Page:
And do I even need to mention women and mental health issues and the genderbased violence, neglect and dismissal of women as a result?? No, thankfully, for the sake of my overworked fingers, I don't have to, right now. The Goldfish has an excellent post up about women, sexism and mental illness that fits the bill nicely.

From the Women With Disabilities Australia website - the peak body for women with disabilities in Australia (and we have much better health and welfare policies here in Australia than the US does, based on what I hear and read from US women with disabilities):

“Women with disabilities are, from the government record, one of the most marginalised and disadvantaged groups in Australia. Analysis of data available from a variety of sources, gives us the following information about women with disabilities in Australia (Frohmader 2002).

* Women with disabilities are less likely than their male counterparts to receive a senior secondary and/or tertiary education. Only 16% of all women with disabilities are likely to have any secondary education compared to 28% of men with disabilities.
* Women with disabilities earn less than their male counterparts. 51% of women with a disability earn less than $200 per week compared to 36% of men with a disability.
* Only 16% of women with a disability earn over $400 per week, compared to 33% of men with a disability.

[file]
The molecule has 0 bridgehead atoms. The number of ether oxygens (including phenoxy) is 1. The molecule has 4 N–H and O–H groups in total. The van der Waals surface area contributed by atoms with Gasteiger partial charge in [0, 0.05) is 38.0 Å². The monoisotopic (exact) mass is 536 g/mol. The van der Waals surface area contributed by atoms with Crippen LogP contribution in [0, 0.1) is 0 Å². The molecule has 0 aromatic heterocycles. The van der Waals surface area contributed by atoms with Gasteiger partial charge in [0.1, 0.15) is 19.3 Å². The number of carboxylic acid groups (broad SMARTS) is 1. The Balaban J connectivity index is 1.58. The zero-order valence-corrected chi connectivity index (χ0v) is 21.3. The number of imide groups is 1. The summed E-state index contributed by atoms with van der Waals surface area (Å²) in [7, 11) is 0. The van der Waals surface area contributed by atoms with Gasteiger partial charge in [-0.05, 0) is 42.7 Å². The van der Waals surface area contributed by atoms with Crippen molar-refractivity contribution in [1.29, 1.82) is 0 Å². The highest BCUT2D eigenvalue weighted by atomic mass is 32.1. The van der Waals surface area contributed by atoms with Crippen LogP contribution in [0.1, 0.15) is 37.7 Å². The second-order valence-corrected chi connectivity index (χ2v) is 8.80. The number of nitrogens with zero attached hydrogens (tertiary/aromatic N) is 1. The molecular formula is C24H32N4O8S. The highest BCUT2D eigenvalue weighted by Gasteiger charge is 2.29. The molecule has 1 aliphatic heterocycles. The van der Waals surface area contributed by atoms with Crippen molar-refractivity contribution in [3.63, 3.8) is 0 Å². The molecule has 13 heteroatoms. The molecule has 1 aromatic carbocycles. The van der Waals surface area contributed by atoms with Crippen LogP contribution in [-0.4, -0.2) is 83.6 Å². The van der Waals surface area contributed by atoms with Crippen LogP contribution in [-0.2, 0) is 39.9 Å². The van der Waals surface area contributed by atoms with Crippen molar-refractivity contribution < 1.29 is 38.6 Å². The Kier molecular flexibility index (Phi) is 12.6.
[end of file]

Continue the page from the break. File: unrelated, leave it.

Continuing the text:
* Women with disabilities are less likely to be in paid work than other women, men with disabilities or the population as a whole. In fact, men with disabilities are twice as likely to be in paid employment as women with disabilities.
* The percentage of women with disabilities being assisted by Government funded open employment services continue to decline. Open employment and disability employment services assist twice as many men with disabilities as women with disabilities.
* Women with disabilities’ participation rates in the labour market are lower than men with disabilities’ participation rates across all disability levels and types.
* Women with disabilities are substantially over-represented in public housing, comprising over 40% of all persons in Australia aged 15-64 in this form of tenure. Women with disabilities are less likely to own their own houses than their male counterparts.

Low levels of education relegate women with disabilities to lower eschelons of society, limit their access to information and their ability to interpret it, limit their life choices and limit their ability to achieve financial and living independence.”

“Overseas studies have found that women with disabilities, regardless of age, race, ethnicity, sexual orientation or class are assaulted, raped and abused at a rate of at least two times greater than non-disabled women (Sobsey, 1988, 1994; Cusitar,1994; Stimpson and Best,1991; DAWN 1988).

Sobsey (1988) suggests that 83% of women with disabilities will be sexually assaulted in their lifetime. A qualitative study by Nosek, found approximately one third of women with physical disability had experienced sexual abuse at some stage in their life (Nosek, 1996). Similarly, in Doucette’s study of Canadian women with disabilities, 40% experienced abuse and 12% had been raped (Nosek, 1996).